“Anomaly” is an apt title for Lecrae’s newest project. The Houston-based artist’s name has a stigma attached to it right out of the gate: His reputation as a “Christian” rapper immediately calls to mind thoughts of hackneyed rhymes dedicated entirely to praising God without making any compelling arguments to do so, all done over obvious soul samples looped ad nauseam (at least, that’s what high school talent shows taught me). However, in a delightfully pleasant surprise, Lecrae happily kicks down the door of that misconception and proves himself to be one of the most topically versatile rappers alive.
To toss at him the “Christian” label is to veil Lecrae’s legitimacy, a disservice to the expansive nature of his lyrics. He packs myriad messages into a single album without feeling scatterbrained in the slightest. He’s that uncommon breed of MC with a tight grasp of technical skill and conceptualism. Common topics (re: difficult childhoods, struggles with alcoholism and questions about religion) are all covered, but unconventional areas are also addressed. “Fear” finds Lecrae discussing his high school days, when peer pressure instilled in him a false facade of toughness that he couldn’t back up. Profoundly morbid metaphors that link gold chains to lynchings add another punch. The brutal honesty and relentless, explicitly detailed self-reflection is beyond refreshing in this genre of music; Lecrae isn’t just keeping it real, he’s spilling his guts all over these tracks.
This MC isn’t only sharing his own ugly truths, either: He also turns his magnifying glass outward and examines larger problems with the world he lives in. “Welcome To America” provides a shockingly well-thought-out collection of observations on U.S. life that details both the national givings we should be grateful for and the cultural flaws we must work to change. Finding a rapper willing to take a non-biased stance on such subjects, tackling both positives and negatives, is like stumbling on a hip-hop holy grail — something to be commended, even if the listener doesn’t agree with the message.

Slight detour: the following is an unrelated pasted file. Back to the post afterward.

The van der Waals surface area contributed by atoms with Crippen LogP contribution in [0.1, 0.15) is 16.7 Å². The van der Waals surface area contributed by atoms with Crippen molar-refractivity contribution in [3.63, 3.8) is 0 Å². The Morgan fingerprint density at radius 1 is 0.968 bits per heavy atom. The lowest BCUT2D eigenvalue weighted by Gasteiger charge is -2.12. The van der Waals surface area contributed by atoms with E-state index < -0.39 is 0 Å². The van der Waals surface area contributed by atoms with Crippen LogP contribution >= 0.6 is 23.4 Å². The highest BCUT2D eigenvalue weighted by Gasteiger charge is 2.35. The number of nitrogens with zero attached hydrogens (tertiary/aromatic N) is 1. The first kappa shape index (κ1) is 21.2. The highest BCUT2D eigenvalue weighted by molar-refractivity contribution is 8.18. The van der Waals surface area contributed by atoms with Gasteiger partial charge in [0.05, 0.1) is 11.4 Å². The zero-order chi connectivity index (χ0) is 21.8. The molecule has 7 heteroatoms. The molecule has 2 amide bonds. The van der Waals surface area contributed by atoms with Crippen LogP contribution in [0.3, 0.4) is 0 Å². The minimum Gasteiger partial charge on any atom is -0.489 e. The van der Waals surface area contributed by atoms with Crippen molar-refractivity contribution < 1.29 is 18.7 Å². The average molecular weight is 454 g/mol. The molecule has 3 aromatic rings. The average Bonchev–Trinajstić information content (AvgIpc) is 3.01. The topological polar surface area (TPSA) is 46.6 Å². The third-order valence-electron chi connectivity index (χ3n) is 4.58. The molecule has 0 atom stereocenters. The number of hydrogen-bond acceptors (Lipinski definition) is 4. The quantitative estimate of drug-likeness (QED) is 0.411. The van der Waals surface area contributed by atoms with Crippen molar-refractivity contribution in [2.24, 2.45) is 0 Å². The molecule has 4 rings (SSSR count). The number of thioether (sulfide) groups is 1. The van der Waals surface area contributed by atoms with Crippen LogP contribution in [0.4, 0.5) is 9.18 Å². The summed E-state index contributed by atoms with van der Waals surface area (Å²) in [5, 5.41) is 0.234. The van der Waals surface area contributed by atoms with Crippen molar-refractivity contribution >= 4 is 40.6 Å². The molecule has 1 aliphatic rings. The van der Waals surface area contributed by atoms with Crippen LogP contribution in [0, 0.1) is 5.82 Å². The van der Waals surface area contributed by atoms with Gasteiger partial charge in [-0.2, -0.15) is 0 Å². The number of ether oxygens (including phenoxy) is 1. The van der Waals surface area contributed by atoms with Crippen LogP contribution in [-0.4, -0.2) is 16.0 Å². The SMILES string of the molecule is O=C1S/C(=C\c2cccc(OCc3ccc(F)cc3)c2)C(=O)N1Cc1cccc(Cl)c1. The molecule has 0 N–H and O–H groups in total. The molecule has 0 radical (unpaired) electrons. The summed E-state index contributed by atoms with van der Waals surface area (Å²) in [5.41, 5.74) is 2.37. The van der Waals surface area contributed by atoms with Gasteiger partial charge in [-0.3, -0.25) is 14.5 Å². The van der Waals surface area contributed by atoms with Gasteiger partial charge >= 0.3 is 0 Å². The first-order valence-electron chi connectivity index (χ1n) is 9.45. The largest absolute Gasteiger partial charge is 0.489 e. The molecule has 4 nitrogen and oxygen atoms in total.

The album also avoids the pretentious pitfall of sacrificing fun tracks for poetic purism. Lecrae isn’t afraid to step down from the soapbox to get down on the club floor. “Runners” unabashedly admits its affection for the feminine form, giving the listener some variety to break up the heavy subjects on other songs. Even tracks with otherwise poignant content like “Broken” aren’t afraid to fill space with hooks tailor-made for pop sensibilities, an easy-on-the ear aesthetic decision that keeps the atmosphere from ever getting too heavy.
Anomaly occasionally trips over these radio-friendly hooks, however. Guest features that wouldn’t sound out of place in the background of a club have a tendency to kill the mood when they follow up a dark verse about substance abuse, and this kind of immersion-shattering dissonance occurs far too frequently on the album. “Broken,” “Give In,” “Good, Bad, Ugly,” “Nuthin,” and many other tracks have more than a hint of corniness when the verses fade into the autotune-y singing. Their inclusion is a disappointing decision considering Lecrae’s rapping skills are solid enough to hold these hooks on his own: “Dirty Water,” for example, relies on a hook that is spit rather than sung, and it ends up being one of the album’s catchiest moments. Still, even lukewarm singing can be patched up by fantastic production, as the gorgeous conclusion to “Fear” proves.
That fantastic production is another standout quality of Anomaly. Beats typically fall into the categories of soulful sojourns (“All I Need Is you”), straight bangers (“Dirty Water”) and feats of engineering that manage to blend the two (“Fear”). Heavy emphasis on rumbling bass slams and cascading female vocal samples provide a perfect platform for the kind of topics Lecrae enjoys discussing. The best cuts of the album even dive into experimental territory. “Broken” makes use of garbled synth-like sounds that seem to run in reverse, which sets the perfect backdrop for the bewildered rhymes addressing alcoholism. Not all is perfect and proper, though. Frequent repetitions of familiar bass rumbles and 808s begin to detract from each track’s personal identity.
Still, the album as a whole stands out from its many counterparts in the world of hip-hop. Lecrae defies all expectations set by his occasionally obvious production, generic hooks, and “Christian rap” label by packing this record with some of the most open-minded and substantial rhymes to infiltrate the brains of listeners this year. With an emphasis on delivering these tightly packaged morals and less of a dedication to so-so singing performances, Lecrae could end up going down in history for preaching some of the most significant messages in rap music’s adolescence. Don’t let the first sentence of his Wikipedia page fool you: Anomaly is about far more than God.
4 out of 5
You can purchase Anomaly here.